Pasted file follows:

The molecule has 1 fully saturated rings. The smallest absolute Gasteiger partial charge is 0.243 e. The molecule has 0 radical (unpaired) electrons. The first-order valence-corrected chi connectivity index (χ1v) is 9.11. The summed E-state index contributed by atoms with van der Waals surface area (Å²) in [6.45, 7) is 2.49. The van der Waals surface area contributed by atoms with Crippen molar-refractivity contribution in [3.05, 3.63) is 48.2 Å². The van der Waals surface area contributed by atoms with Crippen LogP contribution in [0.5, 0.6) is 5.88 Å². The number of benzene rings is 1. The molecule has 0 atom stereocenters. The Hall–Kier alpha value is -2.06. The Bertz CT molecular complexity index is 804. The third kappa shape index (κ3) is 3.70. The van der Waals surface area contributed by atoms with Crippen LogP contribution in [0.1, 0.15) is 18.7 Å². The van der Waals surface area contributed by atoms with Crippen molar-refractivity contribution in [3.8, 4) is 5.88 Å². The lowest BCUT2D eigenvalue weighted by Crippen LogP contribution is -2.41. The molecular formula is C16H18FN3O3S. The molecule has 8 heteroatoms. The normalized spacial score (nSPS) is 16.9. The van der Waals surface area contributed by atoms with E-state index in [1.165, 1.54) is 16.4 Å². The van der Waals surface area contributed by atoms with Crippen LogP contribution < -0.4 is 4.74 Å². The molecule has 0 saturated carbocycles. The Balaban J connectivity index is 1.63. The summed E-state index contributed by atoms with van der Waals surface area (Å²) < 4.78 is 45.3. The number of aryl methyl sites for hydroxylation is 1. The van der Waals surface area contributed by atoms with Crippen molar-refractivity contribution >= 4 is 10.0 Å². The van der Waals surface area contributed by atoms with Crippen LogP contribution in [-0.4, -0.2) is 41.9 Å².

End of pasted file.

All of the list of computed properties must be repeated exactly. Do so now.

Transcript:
The molecule has 1 fully saturated rings. The smallest absolute Gasteiger partial charge is 0.243 e. The molecule has 0 radical (unpaired) electrons. The first-order valence-corrected chi connectivity index (χ1v) is 9.11. The summed E-state index contributed by atoms with van der Waals surface area (Å²) in [6.45, 7) is 2.49. The van der Waals surface area contributed by atoms with Crippen molar-refractivity contribution in [3.05, 3.63) is 48.2 Å². The van der Waals surface area contributed by atoms with Crippen LogP contribution in [0.5, 0.6) is 5.88 Å². The number of benzene rings is 1. The molecule has 0 atom stereocenters. The Hall–Kier alpha value is -2.06. The Bertz CT molecular complexity index is 804. The third kappa shape index (κ3) is 3.70. The van der Waals surface area contributed by atoms with Crippen LogP contribution in [0.1, 0.15) is 18.7 Å². The van der Waals surface area contributed by atoms with Crippen molar-refractivity contribution in [3.8, 4) is 5.88 Å². The lowest BCUT2D eigenvalue weighted by Crippen LogP contribution is -2.41. The molecular formula is C16H18FN3O3S. The molecule has 8 heteroatoms. The normalized spacial score (nSPS) is 16.9. The van der Waals surface area contributed by atoms with E-state index in [1.165, 1.54) is 16.4 Å². The van der Waals surface area contributed by atoms with Crippen LogP contribution < -0.4 is 4.74 Å². The molecule has 0 saturated carbocycles. The Balaban J connectivity index is 1.63. The summed E-state index contributed by atoms with van der Waals surface area (Å²) < 4.78 is 45.3. The number of aryl methyl sites for hydroxylation is 1. The van der Waals surface area contributed by atoms with Crippen molar-refractivity contribution >= 4 is 10.0 Å². The van der Waals surface area contributed by atoms with Crippen LogP contribution in [-0.4, -0.2) is 41.9 Å².